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Miami Dolphins

The Aftermath: Dolphins-Lions

Travis Wingfield

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Foreword:

As we develop a weekly content schedule for the season, I wanted something to bridge the gap between the Sunday night game breakdown column and the Tuesday film review. So, here we are with a smorgasbord of information, statistics, snap counts, and whatever is prudent to the Dolphins game from the Sunday prior.

We’ll dive into the game data from Pro Football Focus, Pro Football Reference, grab some quotes from the player’s and coach’s pressers, and continue to provide the most comprehensive coverage on the Miami Dolphins you can find.

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Dolphins-Lions

Team Stats:

The scene at the Hoover Dam in Vegas Vacation is the perfect parallel to Dolphins fandom since the turn of the century. Chevy Chase assumes the role of every Dolphins decision maker over the last 20 years attempting to plug holes with bubble gum, as new holes appear just as a previous wound is covered up.

This year’s Dolphins are following a similar path. The defense, off to a hot start through five games, has fallen apart the last six quarters. In those three halves of football, Miami has allowed the opposition to produce points on 11 of 15 possessions.

Miami’s house of cards could be coming to a crumbling end. The Dolphin D now ranks 29th in yards allowed, 28th in yards per play and 19th in points per game.

The offense isn’t a whole lot better. Though the Dolphins are 9th in yards per play, Miami are 21st in total offense, 23rd in scoring, 26th in plays ran, 24th in 3rd down percentage, and 23rd in red zone scoring percentage.

Miami’s 4-3 record is a testament to their prowess in the takeaway department, defending the red zone, and winning the hidden yardage battle.

Dolphins Offense:

Snap Counts

 

Player Snaps (Percentage of Team Offensive Snaps)
QB Brock Osweiler 56 (100%)
RB Kenyan Drake 36 (64%)
RB Frank Gore 25 (45%)
RB Kalen Ballage 3 (5%)
WR Danny Amendola 55 (98%)
WR Kenny Stills 49 (88%)
WR Jakeem Grant 39 (70%)
WR Albert Wilson 14 (25%)
TE Nick O’Leary 39 (70%)
TE Mike Gesicki 16 (29%)
TE Durham Smythe 4 (7%)

 

The offensive line stayed intact until the end of the game. Wesley Johnson replaced Ted Larsen for three snaps, but the rest of the Miami-five played from gun-to-gun.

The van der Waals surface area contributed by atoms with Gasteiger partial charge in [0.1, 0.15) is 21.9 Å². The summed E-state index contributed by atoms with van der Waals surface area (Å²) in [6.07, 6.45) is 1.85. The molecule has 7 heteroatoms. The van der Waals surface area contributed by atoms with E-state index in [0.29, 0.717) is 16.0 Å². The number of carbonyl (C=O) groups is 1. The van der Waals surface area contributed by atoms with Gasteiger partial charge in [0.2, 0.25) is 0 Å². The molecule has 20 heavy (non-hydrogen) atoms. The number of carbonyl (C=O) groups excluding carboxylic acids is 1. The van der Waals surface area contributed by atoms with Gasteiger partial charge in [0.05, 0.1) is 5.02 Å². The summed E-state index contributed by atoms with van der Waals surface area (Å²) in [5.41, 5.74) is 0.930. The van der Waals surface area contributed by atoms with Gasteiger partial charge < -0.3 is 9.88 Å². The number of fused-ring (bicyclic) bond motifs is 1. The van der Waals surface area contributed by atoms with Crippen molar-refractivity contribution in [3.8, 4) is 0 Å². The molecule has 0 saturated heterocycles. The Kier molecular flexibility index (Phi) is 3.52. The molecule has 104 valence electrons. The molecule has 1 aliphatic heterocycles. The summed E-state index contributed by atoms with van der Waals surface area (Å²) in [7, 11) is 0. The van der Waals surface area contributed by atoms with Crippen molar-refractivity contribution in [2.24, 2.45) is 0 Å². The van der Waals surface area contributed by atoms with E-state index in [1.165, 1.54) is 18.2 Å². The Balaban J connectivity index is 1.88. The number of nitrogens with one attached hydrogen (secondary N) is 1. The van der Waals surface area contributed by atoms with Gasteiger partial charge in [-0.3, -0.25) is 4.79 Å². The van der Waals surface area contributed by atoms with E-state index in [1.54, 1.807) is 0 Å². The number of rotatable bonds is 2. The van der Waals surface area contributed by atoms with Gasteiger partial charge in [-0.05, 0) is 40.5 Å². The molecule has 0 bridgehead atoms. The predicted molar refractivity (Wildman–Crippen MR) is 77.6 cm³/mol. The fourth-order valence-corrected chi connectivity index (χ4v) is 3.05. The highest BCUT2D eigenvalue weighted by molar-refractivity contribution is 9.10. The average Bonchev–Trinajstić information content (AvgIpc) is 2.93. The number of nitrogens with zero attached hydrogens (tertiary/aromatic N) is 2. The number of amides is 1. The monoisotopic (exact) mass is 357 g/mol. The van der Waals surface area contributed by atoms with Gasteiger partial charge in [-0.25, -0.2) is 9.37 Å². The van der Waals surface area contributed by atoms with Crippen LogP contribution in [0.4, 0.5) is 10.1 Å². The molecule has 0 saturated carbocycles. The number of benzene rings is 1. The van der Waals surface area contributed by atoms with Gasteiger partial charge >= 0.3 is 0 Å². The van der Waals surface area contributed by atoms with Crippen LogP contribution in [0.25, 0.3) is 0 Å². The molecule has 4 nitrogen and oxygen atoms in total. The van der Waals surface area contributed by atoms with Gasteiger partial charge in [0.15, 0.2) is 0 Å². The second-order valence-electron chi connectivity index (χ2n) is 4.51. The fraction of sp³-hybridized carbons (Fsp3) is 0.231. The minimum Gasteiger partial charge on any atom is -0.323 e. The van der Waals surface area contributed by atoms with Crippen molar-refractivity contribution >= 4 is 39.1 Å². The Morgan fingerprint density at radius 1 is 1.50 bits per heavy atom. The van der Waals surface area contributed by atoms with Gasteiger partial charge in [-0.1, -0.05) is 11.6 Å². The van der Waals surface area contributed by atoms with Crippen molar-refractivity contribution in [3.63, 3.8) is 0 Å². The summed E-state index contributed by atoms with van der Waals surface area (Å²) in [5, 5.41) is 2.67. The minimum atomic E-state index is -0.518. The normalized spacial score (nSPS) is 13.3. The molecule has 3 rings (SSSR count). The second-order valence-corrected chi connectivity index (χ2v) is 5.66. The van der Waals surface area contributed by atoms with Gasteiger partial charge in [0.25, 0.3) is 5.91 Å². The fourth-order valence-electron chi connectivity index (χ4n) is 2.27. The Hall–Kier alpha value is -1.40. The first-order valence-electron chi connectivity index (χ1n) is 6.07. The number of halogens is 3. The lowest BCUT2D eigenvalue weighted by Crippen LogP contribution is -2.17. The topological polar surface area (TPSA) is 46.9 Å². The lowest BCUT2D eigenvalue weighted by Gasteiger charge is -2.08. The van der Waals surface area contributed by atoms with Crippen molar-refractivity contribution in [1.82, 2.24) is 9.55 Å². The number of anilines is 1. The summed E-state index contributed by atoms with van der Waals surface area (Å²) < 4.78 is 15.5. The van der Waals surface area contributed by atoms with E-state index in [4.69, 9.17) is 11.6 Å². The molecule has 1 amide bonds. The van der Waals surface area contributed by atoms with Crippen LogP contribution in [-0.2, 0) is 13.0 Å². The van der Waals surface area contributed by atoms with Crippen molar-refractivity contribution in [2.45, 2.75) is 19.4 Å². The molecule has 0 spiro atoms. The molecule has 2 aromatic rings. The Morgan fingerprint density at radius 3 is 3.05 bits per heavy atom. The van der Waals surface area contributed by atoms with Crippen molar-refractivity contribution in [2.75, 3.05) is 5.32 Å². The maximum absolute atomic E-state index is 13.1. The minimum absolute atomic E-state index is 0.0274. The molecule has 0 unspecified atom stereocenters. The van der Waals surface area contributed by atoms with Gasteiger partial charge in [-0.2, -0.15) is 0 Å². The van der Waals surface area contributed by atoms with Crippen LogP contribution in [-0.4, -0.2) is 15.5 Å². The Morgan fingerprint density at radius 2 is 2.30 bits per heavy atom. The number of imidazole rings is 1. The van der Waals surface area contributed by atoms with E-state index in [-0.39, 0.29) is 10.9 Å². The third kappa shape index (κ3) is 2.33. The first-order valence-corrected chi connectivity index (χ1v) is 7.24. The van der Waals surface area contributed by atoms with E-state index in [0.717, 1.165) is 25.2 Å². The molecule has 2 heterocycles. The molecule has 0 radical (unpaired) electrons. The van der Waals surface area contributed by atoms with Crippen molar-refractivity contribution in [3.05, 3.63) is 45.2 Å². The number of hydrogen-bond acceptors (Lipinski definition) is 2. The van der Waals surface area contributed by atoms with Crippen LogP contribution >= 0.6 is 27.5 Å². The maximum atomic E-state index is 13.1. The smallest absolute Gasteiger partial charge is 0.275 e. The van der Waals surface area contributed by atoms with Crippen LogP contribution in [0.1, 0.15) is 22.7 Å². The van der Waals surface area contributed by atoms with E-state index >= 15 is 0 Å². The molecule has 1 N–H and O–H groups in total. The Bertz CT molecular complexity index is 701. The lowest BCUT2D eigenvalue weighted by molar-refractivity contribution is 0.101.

Jesse Davis had perhaps his worst day as a pro. Two sacks allowed, five more pressures and a failing run-blocking grade – he was taken to task by Ricky Jean-Francois. Travis Swanson allowed nine pressures while Ted Larsen and Ja’Wuan James allowed four each.

James was the only offensive lineman with a positive run-blocking grade.

Mandatory Credit: Steve Mitchell-USA TODAY Sports

Laremy Tunsil was the saving grace. His one pressure allowed was a sack, but he was rock-solid otherwise and a force in the running game.

All things told, Miami allowed pressure on 26 of Osweiler’s 38 drop backs.

Nick O’Leary was on-point again. He dugout the defensive tackle on Kenyan Drake’s long touchdown run and allowed zero pressures, but was a non-factor as a receiver.

Mike Gesicki led the charge for tight ends holding up well in both pass pro and the running game (best marks on the season) and he contributed with a career-high in receptions (3) and yards (44).

Kenyan Drake’s 54-yard run was his only real positive from the game. He dropped two passes and ran for just seven yards on his other five carries with little creativity to each run.

Danny Amendola caught all eight of his pass targets and registered his best grade of the season. Kenny Stills have one catch for the second-straight week and Jakeem Grant was right behind Amendola for highest graded offensive player for Miami.

Brock Osweiler was better in his second start. He played turnover-free football, was mostly accurate (71%) and threw for 7.7 yards per attempt.

Dolphins Defense:

Snap Counts

 

Player Snaps (Percentage of Team Defensive Snaps)
DE Robert Quinn 37 (58%)
DE Cam Wake 37 (58%)
DE Andre Branch 29 (45%)
DE Cameron Malveaux 27 (42%)
DT Davon Godchaux 47 (73%)
DT Akeem Spence 41 (64%)
DT Vincent Taylor 23 (36%)
DT Jamiyus Pittman 15 (23%)
LB Kiko Alonso 64 (100%)
LB Raekwon McMillan 54 (84%)
LB Jerome Baker 31 (48%)
LB Stephone Anthony 6 (9%)
CB Xavien Howard 64 (100%)
CB Bobby McCain 64 (100%)
CB Minkah Fitzpatrick 37 (58%)
SS T.J. McDonald 64 (100%)
FS Reshad Jones 64 (100%)

 

There’s not a lot of positive to look at on this side of the football. Miami missed 10 tackles in the game (McMillan, McCain and McDonald with two each).

Raekwon McMillan, aside from the missed tackles, turned in some impressive reps against the run – he registered six stops.

Mandatory Credit: Steve Mitchell-USA TODAY Sports

Jerome Baker and Kiko Alonso were gashed in coverage, with the latter having his worst day against the run. Alonso had the worst PFF grade among Dolphins defenders and allowed both passes in his area to go for completions, one for a touchdown.

Baker allowed a touchdown in coverage and 18 yards on 2/2 passing.

The Dolphins front-four was atrocious all the way around. Miami put eight pressures on Matt Stafford and only two of those were hits on the quarterback.

Robert Quinn had his worst day as a Dolphin. He pressured Stafford twice but was constantly pinned in against the run for a grade of 38.5 (second worst on the day behind Alonso).